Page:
When Should You Outsource Your Global Security Operations Center (GSOC)
Aug 15, 2016
If a company has grown to a point that it needs to provide a greater level of security and protection for its employees and assets, it’s likely it’s grappling with how to do it and how much to spend. The question will arise whether to build or outsource a GSOC to monitor and respond to emergencies across multiple locations.
Undoubtedly, budget will be a big consideration. The internal infrastructure for a GSOC can typically cost $100,000 to several million dollars to develop at the outset. That doesn’t include the space allocation which in today’s high-priced office market can be a lot. When companies sit down and look at the lifetime costs of owning, maintaining, upgrading, and operating all of the equipment and infrastructure of a GSOC, the investment becomes even larger. To do a full life cycle analysis, consideration should also be given to the frequency that system components will need to be replaced. Keep in mind the costs for ongoing training, drills, exercises, audits, and any oversight to ensure regulatory compliance.
Depending on what third-party operator provider, it could cost as much as $250,000 to $350,000 to staff one operator position in a GSOC 24/7/365. Using an outsource model can solve the security and facility manager’s budget requirements for the GSOC infrastructure costs, as well as provide the expertise to run and manage a GSOC.
An important consideration is the level of internal expertise available. If the expertise doesn’t exist, a company will need to recruit, train, and retain professionals to develop policies and procedures, standardize action plans, and manage the staff of the GSOC. Additionally, there will be a need to staff sufficiently for high-impact events.
In an outsource model the infrastructure and technology are pre-existing and eliminate infrastructure costs. Additionally, there is significant cost savings in staffing. Highly trained professional operators are trained to respond to access control alarms and use video to verify whether an alarm is false or whether appropriate actions should be taken. When there are ongoing false alarms, these operators are trained to look into why—is there a faulty device, is there a design issue, is it a result of heavy traffic during certain hours.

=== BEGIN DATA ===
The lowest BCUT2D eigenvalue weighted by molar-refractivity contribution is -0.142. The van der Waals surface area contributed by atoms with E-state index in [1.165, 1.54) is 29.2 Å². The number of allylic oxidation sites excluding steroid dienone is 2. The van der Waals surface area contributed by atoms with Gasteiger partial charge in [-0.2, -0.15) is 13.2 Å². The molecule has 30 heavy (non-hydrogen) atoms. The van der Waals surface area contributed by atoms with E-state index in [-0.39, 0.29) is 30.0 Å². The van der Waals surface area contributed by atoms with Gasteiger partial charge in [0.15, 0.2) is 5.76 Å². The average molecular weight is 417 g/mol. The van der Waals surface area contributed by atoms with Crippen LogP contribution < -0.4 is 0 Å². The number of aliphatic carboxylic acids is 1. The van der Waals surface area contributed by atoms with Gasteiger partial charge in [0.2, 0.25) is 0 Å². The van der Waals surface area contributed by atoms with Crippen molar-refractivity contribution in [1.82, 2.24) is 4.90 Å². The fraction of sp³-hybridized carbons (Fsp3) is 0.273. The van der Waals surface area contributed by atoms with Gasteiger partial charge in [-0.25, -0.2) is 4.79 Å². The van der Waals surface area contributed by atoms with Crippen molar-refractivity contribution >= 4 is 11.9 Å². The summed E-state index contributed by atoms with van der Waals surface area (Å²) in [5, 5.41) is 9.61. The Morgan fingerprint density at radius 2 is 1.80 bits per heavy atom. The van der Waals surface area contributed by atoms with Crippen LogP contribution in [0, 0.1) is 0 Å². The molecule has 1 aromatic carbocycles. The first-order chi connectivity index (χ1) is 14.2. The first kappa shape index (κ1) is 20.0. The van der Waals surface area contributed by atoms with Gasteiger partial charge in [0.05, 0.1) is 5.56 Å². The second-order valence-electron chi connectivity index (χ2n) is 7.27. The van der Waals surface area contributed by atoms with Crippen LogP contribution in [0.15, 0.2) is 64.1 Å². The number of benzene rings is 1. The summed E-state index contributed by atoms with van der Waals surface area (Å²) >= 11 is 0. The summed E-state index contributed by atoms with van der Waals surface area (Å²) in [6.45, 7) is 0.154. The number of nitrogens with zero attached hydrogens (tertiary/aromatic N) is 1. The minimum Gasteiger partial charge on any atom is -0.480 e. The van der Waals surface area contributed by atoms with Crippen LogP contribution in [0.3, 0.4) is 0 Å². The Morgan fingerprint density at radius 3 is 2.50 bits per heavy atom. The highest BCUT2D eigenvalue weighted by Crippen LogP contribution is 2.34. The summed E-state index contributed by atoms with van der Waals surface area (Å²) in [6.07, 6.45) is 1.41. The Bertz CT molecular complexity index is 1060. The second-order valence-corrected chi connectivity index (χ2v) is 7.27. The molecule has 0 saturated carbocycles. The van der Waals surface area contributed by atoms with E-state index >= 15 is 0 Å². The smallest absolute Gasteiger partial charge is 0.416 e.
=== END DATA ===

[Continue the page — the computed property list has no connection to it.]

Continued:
When companies need to scale quickly, an outsource model should be considered. It is often more nimble and capable of responding to the demand on staffing than an internal GSOC. Why? Because resources are shared across multiple companies, much like a timeshare. The staffing and infrastructure are readily available to handle companies that are opening multiple offices around the globe in very short order. Depending on the size of the new office, it might require the attention of less than one person full-time 24/7 or multiple operators 24/7. What does an internal GSOC do when the demand is less than what is required of a full-time person round-the-clock, but more than what current staffing can support? Well, they often endure and burn out staff until the next additional demand where they can fully justify a new hire. The time-sharing of the outsource model allows for a much quicker and robust scalability.